The Midden: Spring 2002

 

Baker Creek Prescribed Fire

by Elizabeth Cristobal

As you drive up the Baker Creek Road, look to your right at the triangular shaped hillside across from the Baker Creek Campground, and you will see the site of the Baker Creek Prescribed Fire. This fire will be implemented in 2002 when all conditions are met (e.g., wind speed, relative humidity). Some of the objectives for this burn are: to restore native grasses, to reduce white fir, to reduce encroachment of pinyon-juniper and to increase habitat for ungulates. This burn was previously attempted in 1998, with approximately 10 acres completed at that time.

This burn will bring together local cooperators, including Bureau of Land Management, Forest Service and Nevada Division of Forestry, in addition to fire staff from other National Park Service units. For more information, contact Elizabeth Cristobal, Fire Management Officer, at 234-7331.

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Baker Creek Snow Courses

by Fred Gender

When snows of winter paint our landscape, the thoughts of many turn to winter fun and awe at the spectacular scenery. However, the recreational and aesthetic appeal of snow is only part of the story. Snowpack is the primary water source in the western United States.

The mountain ranges of the West contain vast amounts of snowpack that supply 50 to 80 percent of the year's water supply. But, nature doesn't always provide us with a consistent and dependable supply of water to meet our growing needs. Reservoirs are constructed to help mitigate fluctuations from year to year but effective water management requires the knowledge gained by effective snowpack monitoring.

Snow surveys are conducted at specific times of year in order to accurately describe the extent of the year's snowpack and determine its water content. Gathering this data requires specially trained people and unique equipment. The U.S. Department of Agriculture's Natural Resources Conservation Service (NRCS) directs the efforts of federal, state and private cooperative snow survey programs in order to keep pace with the ever increasing demands on limited water resources.

Snow survey data is collected at 1,200 snow courses throughout the country several times a year. One method mixes modern technology and nature. Remote radiotelemetry sites bounce information off of the meteor belt some twenty-five miles above earth to a master station where the data is compiled and analyzed. The second method, manual surveys, is the one that is utilized at Great Basin National Park (GRBA).

At designated snow course sites a two-person team measures the snow depth and water content of the snowpack. Great Basin National Park's team members are Rob Ewing and John Woodyard. They measure the snowpack from February to April at GRBA along a 1000 foot-long snow course in Baker Creek. Station #1 is at an elevation of 8,220 feet, #2 is at 9,200 feet and the #3 is at 9,520 feet. The team takes 5 to 20 measurements at regular intervals along the snow course using a lightweight graduated aluminum tube and a scale. The snow depth is determined when the tube is pushed into the snow to the ground. When the tube is removed the core of snow is weighed using a scale that reads directly in "inches of snow water equivalent." All measurements along a snow course are averaged and represent the snow course's snow water equivalent and depth. Snow measurements have been collected at the Baker Creek snow courses since 1942.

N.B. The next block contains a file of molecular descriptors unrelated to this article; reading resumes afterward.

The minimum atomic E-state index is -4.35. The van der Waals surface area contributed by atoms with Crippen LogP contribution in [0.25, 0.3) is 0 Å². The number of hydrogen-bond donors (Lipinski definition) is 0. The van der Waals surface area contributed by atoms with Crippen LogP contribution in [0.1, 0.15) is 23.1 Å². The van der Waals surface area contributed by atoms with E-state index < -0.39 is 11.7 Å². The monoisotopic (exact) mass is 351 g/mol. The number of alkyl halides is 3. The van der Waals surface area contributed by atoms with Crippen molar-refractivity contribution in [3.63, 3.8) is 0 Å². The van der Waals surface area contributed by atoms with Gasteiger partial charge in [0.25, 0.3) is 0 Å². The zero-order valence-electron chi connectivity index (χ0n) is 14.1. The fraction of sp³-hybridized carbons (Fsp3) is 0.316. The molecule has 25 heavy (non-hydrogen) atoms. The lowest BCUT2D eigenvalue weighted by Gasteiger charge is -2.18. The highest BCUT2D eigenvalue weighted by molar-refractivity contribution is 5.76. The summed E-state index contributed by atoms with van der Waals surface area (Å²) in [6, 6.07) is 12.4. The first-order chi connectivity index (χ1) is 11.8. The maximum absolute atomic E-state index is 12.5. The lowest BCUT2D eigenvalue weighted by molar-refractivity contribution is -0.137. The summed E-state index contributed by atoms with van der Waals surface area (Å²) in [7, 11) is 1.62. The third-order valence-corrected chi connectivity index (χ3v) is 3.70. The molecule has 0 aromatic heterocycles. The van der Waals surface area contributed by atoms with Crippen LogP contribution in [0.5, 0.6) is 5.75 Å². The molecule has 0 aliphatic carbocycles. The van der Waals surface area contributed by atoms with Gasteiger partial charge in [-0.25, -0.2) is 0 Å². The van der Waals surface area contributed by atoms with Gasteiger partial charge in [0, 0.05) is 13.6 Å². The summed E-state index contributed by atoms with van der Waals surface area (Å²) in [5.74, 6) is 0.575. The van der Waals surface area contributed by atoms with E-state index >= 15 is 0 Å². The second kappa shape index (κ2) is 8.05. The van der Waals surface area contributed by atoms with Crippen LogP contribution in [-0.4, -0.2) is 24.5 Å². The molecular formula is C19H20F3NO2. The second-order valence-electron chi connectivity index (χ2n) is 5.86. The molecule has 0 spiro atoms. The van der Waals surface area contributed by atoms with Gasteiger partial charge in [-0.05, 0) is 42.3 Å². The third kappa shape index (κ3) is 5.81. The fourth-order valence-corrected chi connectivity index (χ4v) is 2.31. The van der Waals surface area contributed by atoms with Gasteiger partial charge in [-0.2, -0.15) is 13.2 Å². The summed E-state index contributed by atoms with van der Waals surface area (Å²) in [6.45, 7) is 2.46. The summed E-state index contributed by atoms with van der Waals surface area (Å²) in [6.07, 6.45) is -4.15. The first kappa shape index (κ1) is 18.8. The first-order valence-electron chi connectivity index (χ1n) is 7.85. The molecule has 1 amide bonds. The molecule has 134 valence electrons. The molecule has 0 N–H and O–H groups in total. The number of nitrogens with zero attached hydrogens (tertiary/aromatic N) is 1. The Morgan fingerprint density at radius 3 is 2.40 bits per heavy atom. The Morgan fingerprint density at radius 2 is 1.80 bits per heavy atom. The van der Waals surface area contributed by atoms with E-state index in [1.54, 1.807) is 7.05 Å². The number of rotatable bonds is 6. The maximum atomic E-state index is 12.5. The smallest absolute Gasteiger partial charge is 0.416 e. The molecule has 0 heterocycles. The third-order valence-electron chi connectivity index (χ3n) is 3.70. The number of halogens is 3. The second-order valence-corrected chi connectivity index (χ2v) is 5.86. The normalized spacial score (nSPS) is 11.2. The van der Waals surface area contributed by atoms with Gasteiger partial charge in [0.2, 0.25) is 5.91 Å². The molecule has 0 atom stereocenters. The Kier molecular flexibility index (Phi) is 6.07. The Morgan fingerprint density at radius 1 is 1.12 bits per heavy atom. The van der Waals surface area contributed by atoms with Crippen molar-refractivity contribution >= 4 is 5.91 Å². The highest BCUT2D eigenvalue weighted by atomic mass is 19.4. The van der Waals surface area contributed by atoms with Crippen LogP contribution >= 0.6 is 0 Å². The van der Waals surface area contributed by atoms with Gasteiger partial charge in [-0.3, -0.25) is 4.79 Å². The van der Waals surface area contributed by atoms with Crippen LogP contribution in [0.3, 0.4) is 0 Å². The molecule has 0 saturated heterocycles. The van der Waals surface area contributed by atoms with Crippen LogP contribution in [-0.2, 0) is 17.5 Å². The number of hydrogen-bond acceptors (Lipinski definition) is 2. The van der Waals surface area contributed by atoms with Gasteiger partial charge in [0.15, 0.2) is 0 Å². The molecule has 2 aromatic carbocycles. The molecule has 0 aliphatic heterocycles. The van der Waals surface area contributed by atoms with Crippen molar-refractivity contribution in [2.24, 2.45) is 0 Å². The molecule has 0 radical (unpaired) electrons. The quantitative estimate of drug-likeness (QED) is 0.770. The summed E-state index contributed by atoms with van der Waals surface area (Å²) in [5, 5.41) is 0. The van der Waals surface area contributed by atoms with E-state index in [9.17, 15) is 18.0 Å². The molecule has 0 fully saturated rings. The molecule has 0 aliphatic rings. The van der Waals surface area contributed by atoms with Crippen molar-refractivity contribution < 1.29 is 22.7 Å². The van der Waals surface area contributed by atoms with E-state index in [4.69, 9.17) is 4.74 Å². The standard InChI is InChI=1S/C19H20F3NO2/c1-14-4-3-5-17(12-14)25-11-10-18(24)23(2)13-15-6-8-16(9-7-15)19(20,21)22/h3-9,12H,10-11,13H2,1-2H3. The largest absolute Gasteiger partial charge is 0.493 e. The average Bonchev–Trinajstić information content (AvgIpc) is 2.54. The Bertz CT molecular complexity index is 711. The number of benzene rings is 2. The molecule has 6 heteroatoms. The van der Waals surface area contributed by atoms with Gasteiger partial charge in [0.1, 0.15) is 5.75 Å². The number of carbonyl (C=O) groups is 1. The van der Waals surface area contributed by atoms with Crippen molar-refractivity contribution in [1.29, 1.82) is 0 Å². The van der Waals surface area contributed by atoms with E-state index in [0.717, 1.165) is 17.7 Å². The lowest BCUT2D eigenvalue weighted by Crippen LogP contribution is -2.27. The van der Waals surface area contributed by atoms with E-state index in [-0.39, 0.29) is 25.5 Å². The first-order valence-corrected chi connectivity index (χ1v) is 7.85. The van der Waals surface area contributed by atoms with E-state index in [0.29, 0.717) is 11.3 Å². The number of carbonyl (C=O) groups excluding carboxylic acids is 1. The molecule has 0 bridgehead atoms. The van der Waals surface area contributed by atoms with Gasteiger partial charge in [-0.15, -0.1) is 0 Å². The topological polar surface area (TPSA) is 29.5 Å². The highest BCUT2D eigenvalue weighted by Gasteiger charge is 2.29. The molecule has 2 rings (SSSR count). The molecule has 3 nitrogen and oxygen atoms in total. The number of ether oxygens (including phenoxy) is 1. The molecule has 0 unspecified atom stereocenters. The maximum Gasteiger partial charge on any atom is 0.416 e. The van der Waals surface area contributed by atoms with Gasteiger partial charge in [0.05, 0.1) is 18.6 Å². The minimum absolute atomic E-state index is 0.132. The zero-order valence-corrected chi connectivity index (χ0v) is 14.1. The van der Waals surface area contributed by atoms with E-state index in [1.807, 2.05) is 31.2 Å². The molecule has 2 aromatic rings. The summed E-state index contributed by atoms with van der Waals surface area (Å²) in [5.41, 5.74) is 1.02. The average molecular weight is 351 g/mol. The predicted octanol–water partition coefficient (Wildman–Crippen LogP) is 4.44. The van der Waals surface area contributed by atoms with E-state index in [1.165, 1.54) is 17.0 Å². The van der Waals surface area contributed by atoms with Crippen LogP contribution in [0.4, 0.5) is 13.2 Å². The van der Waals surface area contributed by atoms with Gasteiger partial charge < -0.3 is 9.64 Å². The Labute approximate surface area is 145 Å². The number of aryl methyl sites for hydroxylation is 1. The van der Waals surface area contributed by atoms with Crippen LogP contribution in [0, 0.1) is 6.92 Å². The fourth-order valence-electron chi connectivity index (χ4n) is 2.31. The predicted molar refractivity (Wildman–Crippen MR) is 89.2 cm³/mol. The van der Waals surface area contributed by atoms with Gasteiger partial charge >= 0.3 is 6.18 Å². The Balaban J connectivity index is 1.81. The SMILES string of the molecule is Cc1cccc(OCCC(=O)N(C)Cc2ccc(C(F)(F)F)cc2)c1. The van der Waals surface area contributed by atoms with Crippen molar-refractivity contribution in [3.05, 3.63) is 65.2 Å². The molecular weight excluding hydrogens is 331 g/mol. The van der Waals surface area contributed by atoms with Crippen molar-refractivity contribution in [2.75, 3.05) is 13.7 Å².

The information obtained from the snow surveys is used by reservoir operators, irrigation districts, cities, wildlife and water managers for a wide variety of purposes. The information helps sectors of agriculture, industry, and recreation base their water management decisions on snow survey data, water supply forecasts, flood forecasts and drought risk assessments.

Looking at snowpack data since 1986, when Great Basin National Park was established, the average snow water equivalent (SWE) is 10.7 inches. High snowpack years were 1986 (14.7"), 1993 (18.7") and 1995 (14.8"). Low snowpack years were 1989 (7.0"), 1991 (6.4") and 1999 (6.0").

How does 2002 look? Ten inches of snow water equivalent were measured along the Baker creek snowcourse, which is 93% of the 17-year average. However, the Nevada Water Supply Outlook from May 1, 2002 reports that snowpack conditions in Eastern Nevada are well below average, with snow water content 56% of the May 1 average and 53% of the snow water content of last year.